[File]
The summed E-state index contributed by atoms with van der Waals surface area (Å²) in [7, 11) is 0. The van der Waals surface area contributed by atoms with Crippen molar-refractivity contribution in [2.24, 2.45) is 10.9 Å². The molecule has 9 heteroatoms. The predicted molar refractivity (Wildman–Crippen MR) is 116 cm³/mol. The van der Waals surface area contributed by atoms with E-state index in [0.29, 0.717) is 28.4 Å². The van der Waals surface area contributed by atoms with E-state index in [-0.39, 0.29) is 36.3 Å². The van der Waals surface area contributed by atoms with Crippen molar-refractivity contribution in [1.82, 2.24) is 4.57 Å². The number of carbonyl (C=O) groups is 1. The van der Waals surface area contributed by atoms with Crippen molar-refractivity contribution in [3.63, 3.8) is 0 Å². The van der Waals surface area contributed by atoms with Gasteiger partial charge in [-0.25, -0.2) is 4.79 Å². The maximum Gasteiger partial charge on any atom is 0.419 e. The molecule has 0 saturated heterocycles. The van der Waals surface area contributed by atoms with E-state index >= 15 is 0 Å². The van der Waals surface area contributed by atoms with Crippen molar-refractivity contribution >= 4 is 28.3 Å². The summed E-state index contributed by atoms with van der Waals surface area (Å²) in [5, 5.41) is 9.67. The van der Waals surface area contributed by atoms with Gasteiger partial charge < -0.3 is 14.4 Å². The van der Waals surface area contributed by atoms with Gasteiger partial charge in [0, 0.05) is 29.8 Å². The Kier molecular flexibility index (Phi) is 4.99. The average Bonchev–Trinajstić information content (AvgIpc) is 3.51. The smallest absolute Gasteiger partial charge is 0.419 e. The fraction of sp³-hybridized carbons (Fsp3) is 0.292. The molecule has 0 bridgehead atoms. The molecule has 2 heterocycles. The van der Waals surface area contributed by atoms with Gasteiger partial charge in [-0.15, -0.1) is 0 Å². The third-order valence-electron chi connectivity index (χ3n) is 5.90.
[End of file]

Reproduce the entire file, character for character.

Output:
The summed E-state index contributed by atoms with van der Waals surface area (Å²) in [7, 11) is 0. The van der Waals surface area contributed by atoms with Crippen molar-refractivity contribution in [2.24, 2.45) is 10.9 Å². The molecule has 9 heteroatoms. The predicted molar refractivity (Wildman–Crippen MR) is 116 cm³/mol. The van der Waals surface area contributed by atoms with E-state index in [0.29, 0.717) is 28.4 Å². The van der Waals surface area contributed by atoms with E-state index in [-0.39, 0.29) is 36.3 Å². The van der Waals surface area contributed by atoms with Crippen molar-refractivity contribution in [1.82, 2.24) is 4.57 Å². The number of carbonyl (C=O) groups is 1. The van der Waals surface area contributed by atoms with Crippen molar-refractivity contribution in [3.63, 3.8) is 0 Å². The van der Waals surface area contributed by atoms with Gasteiger partial charge in [-0.25, -0.2) is 4.79 Å². The maximum Gasteiger partial charge on any atom is 0.419 e. The molecule has 0 saturated heterocycles. The van der Waals surface area contributed by atoms with E-state index >= 15 is 0 Å². The van der Waals surface area contributed by atoms with Crippen molar-refractivity contribution >= 4 is 28.3 Å². The summed E-state index contributed by atoms with van der Waals surface area (Å²) in [5, 5.41) is 9.67. The van der Waals surface area contributed by atoms with Gasteiger partial charge < -0.3 is 14.4 Å². The van der Waals surface area contributed by atoms with Gasteiger partial charge in [0, 0.05) is 29.8 Å². The Kier molecular flexibility index (Phi) is 4.99. The average Bonchev–Trinajstić information content (AvgIpc) is 3.51. The smallest absolute Gasteiger partial charge is 0.419 e. The fraction of sp³-hybridized carbons (Fsp3) is 0.292. The molecule has 0 bridgehead atoms. The molecule has 2 heterocycles. The van der Waals surface area contributed by atoms with Gasteiger partial charge in [-0.15, -0.1) is 0 Å². The third-order valence-electron chi connectivity index (χ3n) is 5.90.